It is a long long time since I was a student however, I think that good financial housekeeping is often learned and ingrained during those student years so I have asked a fellow blogger who is a Student to give me a hand and she is going to do a regular monthly Student Finance Tips post.
So let me hand you over:
Hello! I am Siân, AKA HelpfulMum. I am a full-time mature student and hope to give you some money-saving advice and tips for managing your money as a student. I think I should concentrate mainly on money management first.
I think I should concentrate mainly on money management first.
You will be paid in three instalments of your student loan. One in October, one in January and one in April. The instalments in January and April will be the biggest (it was in my experience anyway). The only exception to this is the final year, when the April payment will be lower.
What I have found works best for me is to have two separate accounts, one where the loan goes into, kind of like a holding account, and one which I put a monthly amount into. This really helps to budget each month. It means that you know exactly how much you have to spend each month. It also means that you don't spend your entire loan straight off, you have a reserve of money to see you through until the next instalment.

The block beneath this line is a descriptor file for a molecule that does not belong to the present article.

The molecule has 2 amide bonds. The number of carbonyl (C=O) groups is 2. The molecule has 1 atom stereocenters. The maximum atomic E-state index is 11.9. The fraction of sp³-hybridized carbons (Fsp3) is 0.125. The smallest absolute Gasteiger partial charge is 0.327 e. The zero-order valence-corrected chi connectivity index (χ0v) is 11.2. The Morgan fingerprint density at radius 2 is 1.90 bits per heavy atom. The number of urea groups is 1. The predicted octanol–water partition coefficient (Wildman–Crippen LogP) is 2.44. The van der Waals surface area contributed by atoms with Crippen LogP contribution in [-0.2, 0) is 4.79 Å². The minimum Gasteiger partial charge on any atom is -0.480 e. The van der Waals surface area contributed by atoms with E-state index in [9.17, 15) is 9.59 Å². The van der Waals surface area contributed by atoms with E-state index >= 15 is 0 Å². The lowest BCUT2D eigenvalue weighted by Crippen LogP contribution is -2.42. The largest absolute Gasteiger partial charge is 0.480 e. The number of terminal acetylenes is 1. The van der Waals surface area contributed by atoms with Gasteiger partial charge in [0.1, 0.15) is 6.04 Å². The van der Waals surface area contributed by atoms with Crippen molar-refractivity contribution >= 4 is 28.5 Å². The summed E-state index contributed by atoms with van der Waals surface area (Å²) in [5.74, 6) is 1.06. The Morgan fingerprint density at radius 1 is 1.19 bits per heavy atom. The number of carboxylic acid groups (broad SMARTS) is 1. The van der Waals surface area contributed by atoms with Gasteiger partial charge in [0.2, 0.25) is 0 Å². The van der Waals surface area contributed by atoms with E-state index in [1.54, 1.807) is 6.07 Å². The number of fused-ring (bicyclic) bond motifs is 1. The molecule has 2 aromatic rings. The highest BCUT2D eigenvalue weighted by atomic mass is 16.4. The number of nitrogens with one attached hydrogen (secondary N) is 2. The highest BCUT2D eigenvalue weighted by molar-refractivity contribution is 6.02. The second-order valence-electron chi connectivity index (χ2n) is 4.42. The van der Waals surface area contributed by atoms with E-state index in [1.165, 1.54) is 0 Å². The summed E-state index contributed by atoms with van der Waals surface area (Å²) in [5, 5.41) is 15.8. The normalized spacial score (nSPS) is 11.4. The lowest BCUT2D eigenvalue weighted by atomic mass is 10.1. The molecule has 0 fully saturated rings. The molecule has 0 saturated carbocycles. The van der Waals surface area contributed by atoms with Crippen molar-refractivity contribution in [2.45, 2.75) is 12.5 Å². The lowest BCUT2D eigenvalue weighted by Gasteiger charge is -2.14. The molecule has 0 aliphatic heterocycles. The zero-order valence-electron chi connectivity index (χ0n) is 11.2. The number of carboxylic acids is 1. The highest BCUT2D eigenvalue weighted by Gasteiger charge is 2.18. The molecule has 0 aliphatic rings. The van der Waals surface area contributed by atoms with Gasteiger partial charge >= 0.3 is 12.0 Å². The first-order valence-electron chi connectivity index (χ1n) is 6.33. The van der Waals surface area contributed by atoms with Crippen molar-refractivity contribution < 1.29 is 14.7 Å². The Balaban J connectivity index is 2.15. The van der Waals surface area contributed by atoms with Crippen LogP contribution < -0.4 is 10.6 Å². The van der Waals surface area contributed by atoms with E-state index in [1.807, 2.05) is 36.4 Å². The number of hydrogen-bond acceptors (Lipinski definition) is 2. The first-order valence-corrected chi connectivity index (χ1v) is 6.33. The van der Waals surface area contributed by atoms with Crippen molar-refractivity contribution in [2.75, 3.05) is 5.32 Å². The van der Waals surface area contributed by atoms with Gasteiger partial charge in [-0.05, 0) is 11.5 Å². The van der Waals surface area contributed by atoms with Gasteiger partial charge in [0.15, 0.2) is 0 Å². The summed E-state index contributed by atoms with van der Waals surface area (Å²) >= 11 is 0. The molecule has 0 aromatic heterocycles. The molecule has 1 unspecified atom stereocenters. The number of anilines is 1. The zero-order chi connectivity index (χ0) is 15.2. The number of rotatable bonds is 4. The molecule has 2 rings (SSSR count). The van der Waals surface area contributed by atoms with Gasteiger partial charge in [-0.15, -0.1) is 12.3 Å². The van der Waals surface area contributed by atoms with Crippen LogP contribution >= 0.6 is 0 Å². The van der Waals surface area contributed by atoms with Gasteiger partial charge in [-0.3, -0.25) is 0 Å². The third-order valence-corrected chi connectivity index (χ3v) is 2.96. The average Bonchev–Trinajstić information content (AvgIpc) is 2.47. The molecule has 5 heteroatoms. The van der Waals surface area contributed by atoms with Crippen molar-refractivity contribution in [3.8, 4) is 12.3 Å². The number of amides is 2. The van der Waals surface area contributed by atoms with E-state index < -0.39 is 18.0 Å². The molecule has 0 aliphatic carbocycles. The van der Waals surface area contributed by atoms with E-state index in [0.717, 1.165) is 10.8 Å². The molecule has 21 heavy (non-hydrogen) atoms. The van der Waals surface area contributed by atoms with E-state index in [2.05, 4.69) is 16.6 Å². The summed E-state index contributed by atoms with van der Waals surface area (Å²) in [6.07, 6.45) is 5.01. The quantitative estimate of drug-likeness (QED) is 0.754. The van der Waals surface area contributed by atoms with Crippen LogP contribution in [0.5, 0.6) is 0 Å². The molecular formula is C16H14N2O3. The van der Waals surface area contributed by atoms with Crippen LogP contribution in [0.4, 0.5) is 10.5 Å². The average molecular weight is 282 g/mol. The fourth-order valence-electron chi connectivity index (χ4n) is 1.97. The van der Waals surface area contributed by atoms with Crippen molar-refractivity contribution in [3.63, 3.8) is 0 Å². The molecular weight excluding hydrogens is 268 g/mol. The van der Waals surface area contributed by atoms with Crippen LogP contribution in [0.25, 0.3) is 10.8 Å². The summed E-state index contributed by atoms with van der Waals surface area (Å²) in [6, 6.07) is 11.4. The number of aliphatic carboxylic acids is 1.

Get a good bank account. Look around, do your research. Check out the comparison sites and make sure you get a bank account with a good overdraft. The majority of student overdrafts are interest free and some increase with each year of your degree. They are usually interest free up to around £1,700. Don't forget that you will have to pay interest on it once you graduate. Then I recommend getting a pre-paid debit card and you can put your monthly allowance on to that.
Once you have your account set up, use your holding account to top up your pre-paid debit card. That way you now have a set budget for the next month. Effectively, you are basically paying yourself a salary every month. I have found it really useful to manage my money like this because I know what is there every month and I am less likely to spend all of my loan straight away. Obviously this doesn't work for everyone, but I would imagine that it will also help with budgeting once you graduate and hopefully find full-time work.